I have no intention of attacking Gov. Romney or the Republican Party for their support of the State of Israel. In fact, I commend them for it. I believe both presidential candidates and parties are committed to standing with Israel if it were to be attacked by Iran. As a Jew and a supporter of that state, I am grateful.

My commitment to Israel is based on the history of how the world stood by when Hitler and the Nazis waged war against the Jews in the 1930s and 1940s. No country stepped forward when Hitler offered to allow them to leave if a country would accept them. If Israel had existed at that time, it would have taken in every Jew permitted to leave Germany and the rest of Europe, where ultimately six million were murdered.

The reason Jews like myself are dedicated to the United States, a country that has given Jews so much since the days of George Washington, and now support the Democratic Party and the reelection of President Obama, is the huge difference in philosophy that the contending candidates and parties have expressed on domestic issues.

Mitt Romney and the Republican Party, given the opportunity, would end the entitlement programs of Social Security and Medicare. If they could, they would privatize both and destroy the existing, unshakable contract between the U.S. government and the beneficiaries of these programs. Instead, they would create a voucher system and private accounts on Wall Street for each Social Security beneficiary. They would give Medicare beneficiaries a voucher and then tell them to negotiate with insurance companies to see how much more they would have to pay. Medicaid beneficiaries would no longer be protected by the U.S. government. Instead, the program would be turned into a block grant, with states each separately deciding on the limits of the program.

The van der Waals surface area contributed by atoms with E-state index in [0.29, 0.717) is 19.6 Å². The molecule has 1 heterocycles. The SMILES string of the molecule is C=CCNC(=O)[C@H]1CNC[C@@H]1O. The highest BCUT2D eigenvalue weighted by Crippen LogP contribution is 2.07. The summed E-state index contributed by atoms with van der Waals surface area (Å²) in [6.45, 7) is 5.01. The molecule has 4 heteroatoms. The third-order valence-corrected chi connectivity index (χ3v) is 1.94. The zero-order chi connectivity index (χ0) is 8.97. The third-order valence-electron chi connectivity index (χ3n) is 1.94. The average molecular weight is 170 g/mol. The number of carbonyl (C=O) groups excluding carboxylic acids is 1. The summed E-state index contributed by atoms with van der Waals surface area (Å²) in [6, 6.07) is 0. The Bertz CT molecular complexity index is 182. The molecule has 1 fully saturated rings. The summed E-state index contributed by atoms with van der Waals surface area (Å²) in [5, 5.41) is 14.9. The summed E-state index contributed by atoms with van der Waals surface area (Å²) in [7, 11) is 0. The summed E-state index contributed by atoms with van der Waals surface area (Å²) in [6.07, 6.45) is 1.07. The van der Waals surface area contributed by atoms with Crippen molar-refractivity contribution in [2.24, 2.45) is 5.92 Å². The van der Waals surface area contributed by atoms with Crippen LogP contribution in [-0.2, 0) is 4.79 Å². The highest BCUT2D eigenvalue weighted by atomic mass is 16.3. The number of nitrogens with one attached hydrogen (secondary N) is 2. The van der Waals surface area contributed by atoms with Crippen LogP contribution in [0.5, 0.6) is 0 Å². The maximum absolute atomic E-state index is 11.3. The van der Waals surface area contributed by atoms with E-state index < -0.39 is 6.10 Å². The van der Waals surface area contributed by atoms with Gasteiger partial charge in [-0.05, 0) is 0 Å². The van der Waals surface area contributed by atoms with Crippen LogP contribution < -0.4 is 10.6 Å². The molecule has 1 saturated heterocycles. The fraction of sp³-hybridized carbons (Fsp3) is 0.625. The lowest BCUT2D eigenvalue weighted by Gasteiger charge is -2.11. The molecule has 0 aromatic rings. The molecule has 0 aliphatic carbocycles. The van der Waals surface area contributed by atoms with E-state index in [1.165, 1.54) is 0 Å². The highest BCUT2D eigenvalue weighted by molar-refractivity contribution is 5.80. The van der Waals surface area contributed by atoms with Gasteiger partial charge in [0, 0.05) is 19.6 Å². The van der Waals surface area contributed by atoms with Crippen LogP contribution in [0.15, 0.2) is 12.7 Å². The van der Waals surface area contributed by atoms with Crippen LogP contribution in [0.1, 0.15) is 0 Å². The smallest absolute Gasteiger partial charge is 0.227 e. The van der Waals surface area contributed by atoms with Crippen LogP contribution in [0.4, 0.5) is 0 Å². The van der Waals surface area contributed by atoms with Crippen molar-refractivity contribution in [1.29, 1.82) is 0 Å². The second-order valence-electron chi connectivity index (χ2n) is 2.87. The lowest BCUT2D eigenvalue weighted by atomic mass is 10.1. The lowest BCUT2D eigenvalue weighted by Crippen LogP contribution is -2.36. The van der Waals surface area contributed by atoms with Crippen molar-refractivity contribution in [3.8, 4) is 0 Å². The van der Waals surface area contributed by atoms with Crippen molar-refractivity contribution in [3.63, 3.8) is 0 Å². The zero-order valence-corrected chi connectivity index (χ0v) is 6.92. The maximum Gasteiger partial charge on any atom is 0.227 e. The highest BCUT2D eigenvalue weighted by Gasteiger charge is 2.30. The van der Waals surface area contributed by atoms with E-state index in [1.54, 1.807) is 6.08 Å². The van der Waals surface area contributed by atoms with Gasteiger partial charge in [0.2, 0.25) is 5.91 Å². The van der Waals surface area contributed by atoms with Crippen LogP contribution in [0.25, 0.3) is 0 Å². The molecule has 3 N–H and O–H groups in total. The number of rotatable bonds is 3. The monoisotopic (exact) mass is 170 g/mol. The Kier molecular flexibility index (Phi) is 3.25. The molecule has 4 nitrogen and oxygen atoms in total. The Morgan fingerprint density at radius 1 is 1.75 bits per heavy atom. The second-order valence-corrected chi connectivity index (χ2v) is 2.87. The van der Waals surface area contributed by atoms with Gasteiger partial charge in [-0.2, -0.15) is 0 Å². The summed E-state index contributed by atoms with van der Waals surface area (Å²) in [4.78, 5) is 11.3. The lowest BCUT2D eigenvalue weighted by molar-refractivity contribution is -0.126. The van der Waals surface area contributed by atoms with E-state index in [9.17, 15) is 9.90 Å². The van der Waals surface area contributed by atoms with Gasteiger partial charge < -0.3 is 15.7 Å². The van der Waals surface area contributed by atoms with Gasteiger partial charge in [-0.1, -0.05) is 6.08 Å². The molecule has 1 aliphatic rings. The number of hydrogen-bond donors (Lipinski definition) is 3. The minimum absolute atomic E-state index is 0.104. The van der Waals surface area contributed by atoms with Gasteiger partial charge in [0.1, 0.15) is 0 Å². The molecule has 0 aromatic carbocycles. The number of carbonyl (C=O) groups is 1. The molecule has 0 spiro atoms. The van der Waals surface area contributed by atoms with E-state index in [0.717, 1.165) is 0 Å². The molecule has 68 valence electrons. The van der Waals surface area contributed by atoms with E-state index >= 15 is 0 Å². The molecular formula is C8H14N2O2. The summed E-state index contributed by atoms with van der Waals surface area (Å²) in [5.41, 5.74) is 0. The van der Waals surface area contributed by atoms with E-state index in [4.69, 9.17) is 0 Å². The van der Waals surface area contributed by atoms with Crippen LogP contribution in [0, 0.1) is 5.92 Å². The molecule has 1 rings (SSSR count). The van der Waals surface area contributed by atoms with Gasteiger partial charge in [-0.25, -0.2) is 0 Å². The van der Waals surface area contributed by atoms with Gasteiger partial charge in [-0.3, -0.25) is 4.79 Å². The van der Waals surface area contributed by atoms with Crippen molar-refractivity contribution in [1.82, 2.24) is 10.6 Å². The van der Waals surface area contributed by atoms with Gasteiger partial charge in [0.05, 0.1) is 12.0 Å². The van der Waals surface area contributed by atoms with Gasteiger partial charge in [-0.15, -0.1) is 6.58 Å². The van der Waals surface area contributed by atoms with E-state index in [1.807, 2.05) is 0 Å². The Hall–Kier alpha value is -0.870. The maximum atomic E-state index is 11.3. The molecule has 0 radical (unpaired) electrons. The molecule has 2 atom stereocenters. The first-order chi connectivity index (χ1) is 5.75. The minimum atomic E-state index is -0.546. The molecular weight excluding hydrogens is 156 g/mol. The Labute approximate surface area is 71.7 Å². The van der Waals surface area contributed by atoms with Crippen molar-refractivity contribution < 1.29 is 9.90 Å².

So, I urge Jewish voters who support a U.S. policy of continuing and strengthening the special status Israel has as our ally as well as domestic programs that protect the elderly, the middle class and the rights of women and minorities; that require the wealthy to pay their fair share of taxes; and that require responsible regulation of the banks and Wall Street, to vote for the reelection of President Obama. They should also support the candidates of the Democratic Party so as to give President Obama a filibuster-free Senate and a majority in the House of Representatives to continue to expand the social programs protecting all, especially the children and the poor.

If you trust my judgment, vote for President Obama. I look forward to voting for our president in November, and I hope you will, too.

  Obama Romney
Obama Romney
332 206
Obama leading
Obama won
Romney leading
Romney won
Popular Vote
33 out of 100 seats are up for election. 51 are needed for a majority.
Democrat leading
Democrat won
Holdover
Republican leading
Republican won
Democrats* Republicans
Current Senate 53 47
Seats gained or lost +2 -2
New Total 55 45
* Includes two independent senators expected to caucus with the Democrats: Angus King (Maine) and Sen. Bernie Sanders (Vt.).
All 435 seats are up for election. 218 are needed for a majority.
Democrat leading
Democrat won
Republican leading
Republican won
Democrats Republicans
Seats won 201 234
Click for Full Results